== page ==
Killed in Action 25 SEPTEMBER 1915

 _olliff-lee-familyOriginally from Barrow-in-Furness, the Lee family settled in Bedford Park in 1905, living at 23 Blenheim Road.  Walton Lee was a Land Agent.  In 1887 he married Charlotte Olliff, a farmer’s daughter, from Little Missenden.  Walton Noel Oliff was their second son, born in Barrow-in-Furness on Christmas Day 1889.  He had three sisters, Marjorie, Mary Elizabeth and Edith, an elder brother, Olliff, born in 1888 and a younger brother Edward.  The photograph from about 1900 shows also an aunt and cousin.

Walton Noel went to Carlisle Grammar School and then studied from 1906 at City and Guilds Central Technical College, London where in 1909 he gained an 1st. class honours B.Sc. (London).  He acted for a time as assistant to Mr. RW Vawdrey at the college , as detailed in his application for Associateship of the Institute of Engineers.  He then joined the engineering staff of the Indented Bar and Concrete Engineering Company, assisting in the design of various reinforced concrete structures, including being Resident Engineer on the construction of a large warehouse in Manchester.  He was  admitted AIE in April 1914.

As did many similar professional men, Noel joined the Artists Rifles, which became the 28th (County of London) Battalion, London Regiment.  The Artists became in effect an Officers Training Unit.  He volunteered for active service on outbreak of war, as a Private, and saw service in the Expeditionary Force from October 1914 before being commissioned 2nd Lieutenant from 27 April 1915, and transferred to Ist Battalion South Staffordshire Regiment.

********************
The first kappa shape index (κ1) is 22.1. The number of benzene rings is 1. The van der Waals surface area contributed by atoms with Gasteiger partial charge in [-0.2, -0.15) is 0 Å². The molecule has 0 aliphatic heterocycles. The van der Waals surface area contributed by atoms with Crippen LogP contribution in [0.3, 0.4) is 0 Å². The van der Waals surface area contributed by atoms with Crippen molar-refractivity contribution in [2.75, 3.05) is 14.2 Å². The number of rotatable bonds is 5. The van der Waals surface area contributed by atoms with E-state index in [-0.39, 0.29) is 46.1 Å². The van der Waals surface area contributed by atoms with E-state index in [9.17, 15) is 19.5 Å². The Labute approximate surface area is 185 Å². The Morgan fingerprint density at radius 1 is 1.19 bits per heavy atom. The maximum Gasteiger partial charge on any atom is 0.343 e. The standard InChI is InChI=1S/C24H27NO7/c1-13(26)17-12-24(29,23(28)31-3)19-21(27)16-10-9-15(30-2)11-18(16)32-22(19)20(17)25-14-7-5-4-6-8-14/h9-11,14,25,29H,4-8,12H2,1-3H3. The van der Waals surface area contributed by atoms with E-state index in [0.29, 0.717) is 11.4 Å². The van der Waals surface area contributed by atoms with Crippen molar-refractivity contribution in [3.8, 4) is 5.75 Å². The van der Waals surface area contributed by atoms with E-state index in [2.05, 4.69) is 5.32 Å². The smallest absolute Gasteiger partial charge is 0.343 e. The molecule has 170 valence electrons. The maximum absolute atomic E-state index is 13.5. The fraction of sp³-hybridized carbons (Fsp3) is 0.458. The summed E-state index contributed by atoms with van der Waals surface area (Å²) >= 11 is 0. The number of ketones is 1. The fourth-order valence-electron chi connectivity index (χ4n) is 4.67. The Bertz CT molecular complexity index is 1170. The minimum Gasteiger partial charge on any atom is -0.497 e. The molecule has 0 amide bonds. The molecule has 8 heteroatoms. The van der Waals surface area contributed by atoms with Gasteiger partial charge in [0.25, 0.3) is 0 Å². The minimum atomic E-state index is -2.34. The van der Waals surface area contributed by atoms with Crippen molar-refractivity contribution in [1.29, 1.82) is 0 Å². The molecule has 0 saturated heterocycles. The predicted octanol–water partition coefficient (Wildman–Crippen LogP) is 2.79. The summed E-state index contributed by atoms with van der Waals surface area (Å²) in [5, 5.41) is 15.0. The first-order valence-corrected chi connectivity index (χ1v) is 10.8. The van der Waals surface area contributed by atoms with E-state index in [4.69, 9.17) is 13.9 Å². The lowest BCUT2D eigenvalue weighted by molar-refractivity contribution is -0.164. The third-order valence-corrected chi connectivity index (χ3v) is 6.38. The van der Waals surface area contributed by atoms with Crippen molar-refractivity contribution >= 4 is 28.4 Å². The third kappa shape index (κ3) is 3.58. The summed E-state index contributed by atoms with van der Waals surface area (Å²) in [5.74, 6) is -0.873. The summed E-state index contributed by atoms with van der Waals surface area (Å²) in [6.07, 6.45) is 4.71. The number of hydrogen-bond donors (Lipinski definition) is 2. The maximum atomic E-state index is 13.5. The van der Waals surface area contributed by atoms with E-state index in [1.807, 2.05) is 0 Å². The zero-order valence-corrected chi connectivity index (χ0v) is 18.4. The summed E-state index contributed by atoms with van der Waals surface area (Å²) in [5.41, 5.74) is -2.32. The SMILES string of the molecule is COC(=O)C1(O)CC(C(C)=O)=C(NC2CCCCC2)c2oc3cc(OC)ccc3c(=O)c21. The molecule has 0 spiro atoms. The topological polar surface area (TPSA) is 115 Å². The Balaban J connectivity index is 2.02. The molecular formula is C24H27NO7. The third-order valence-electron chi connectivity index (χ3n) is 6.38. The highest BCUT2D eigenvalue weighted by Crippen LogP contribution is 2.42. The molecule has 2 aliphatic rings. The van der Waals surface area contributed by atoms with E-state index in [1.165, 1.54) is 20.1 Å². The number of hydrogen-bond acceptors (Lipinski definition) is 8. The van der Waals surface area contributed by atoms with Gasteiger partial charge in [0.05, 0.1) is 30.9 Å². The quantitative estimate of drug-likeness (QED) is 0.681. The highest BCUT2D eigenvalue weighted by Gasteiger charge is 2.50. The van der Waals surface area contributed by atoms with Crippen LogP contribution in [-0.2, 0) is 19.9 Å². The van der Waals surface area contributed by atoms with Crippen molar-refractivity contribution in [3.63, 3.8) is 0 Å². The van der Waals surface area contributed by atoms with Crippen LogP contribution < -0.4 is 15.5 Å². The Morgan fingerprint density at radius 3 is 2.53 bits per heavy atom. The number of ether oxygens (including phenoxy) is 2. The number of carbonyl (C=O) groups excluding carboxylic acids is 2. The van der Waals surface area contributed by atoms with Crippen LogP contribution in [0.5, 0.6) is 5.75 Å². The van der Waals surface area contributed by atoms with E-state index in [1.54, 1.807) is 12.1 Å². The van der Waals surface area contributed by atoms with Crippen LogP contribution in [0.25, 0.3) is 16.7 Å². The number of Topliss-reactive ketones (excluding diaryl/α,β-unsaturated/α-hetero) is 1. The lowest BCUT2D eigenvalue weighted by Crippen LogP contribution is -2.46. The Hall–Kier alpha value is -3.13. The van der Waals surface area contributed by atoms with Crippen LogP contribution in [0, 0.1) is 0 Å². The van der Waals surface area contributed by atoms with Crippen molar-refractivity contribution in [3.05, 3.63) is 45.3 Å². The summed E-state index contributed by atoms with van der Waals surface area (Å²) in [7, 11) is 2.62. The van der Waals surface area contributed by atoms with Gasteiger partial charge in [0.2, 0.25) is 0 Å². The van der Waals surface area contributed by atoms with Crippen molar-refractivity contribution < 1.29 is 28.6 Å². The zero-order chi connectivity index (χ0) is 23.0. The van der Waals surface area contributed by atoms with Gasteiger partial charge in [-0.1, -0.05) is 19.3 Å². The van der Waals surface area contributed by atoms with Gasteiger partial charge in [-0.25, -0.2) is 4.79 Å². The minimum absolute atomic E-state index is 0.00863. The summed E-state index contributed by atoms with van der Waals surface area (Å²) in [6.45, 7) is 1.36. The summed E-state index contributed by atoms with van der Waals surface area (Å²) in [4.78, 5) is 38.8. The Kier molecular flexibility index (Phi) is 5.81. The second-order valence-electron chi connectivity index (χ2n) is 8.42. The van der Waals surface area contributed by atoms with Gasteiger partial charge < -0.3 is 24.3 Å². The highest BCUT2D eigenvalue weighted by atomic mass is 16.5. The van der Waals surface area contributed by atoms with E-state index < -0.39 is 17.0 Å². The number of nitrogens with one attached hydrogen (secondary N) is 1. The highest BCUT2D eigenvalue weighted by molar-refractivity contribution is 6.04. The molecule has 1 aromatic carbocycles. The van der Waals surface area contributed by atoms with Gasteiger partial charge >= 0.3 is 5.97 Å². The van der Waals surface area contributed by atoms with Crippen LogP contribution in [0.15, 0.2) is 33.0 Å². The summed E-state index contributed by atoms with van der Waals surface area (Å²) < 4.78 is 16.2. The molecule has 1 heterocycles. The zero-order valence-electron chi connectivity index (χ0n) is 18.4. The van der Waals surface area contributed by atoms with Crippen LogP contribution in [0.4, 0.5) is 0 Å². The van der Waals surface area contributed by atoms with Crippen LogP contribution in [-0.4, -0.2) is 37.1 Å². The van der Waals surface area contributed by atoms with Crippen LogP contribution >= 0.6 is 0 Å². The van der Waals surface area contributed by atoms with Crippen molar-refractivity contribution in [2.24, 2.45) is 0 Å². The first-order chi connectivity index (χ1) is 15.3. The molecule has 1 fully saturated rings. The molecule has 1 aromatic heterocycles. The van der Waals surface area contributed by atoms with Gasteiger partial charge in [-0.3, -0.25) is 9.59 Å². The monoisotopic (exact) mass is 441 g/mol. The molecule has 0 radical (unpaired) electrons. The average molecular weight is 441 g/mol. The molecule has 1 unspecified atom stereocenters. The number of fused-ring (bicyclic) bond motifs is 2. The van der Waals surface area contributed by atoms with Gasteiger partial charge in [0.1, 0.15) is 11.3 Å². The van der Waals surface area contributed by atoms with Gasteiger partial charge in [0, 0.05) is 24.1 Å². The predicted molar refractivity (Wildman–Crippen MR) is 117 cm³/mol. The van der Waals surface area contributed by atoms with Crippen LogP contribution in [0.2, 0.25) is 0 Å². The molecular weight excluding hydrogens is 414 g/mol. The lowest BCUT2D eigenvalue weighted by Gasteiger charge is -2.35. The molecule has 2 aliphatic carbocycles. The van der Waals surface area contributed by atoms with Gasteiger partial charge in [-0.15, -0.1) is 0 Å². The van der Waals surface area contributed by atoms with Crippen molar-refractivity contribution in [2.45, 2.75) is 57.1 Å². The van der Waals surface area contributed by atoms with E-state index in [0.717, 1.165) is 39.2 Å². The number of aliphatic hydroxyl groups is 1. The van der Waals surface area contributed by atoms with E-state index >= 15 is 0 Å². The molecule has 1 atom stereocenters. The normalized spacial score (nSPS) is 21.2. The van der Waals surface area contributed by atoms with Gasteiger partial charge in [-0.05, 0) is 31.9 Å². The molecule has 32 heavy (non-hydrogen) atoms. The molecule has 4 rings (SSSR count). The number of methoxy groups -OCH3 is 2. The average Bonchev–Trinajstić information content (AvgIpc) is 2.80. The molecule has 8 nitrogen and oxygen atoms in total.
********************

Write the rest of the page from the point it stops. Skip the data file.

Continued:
The Campaign map shows the Battalion’s first line position in the Battle of Loos, near Cuinchy at the start of the attack. The whole 7th Division took part in the initial assault north of the Vermelles-Hulluch road, facing the Quarries and a series of strongpoints. Suffering badly from British cloud gas – which was not moved sufficiently by the gentle breeze – and badly cut up by German machine gun fire and artillery, the Division nonethless seized the Quarries and only failed to penetrate the third German line due to the relative weakness of the numbers of men that got through.  Noel was killed in action on that first day, 25 September 1915.  He was 26.  His body was never formally identified, so he is commemorated at the Loos memorial, on Panel 73.

On the same day, Lieutenant Cyril Francis Webb, who in peacetime had lived a few houses away at 27A Blenheim Road, of 2nd Battalion, Yorkshire Regiment was also killed.

After the War, Noel’s sister Mary Elizabeth married Lieutenant John Edwin Hardy Duckworth, MC, Worcestershire Regiment.  He became a Dentist in Bedford Park.  Their daughter Jane Watson, Noel’s niece, was formerly the Archivist at St Nicholas, Chiswick.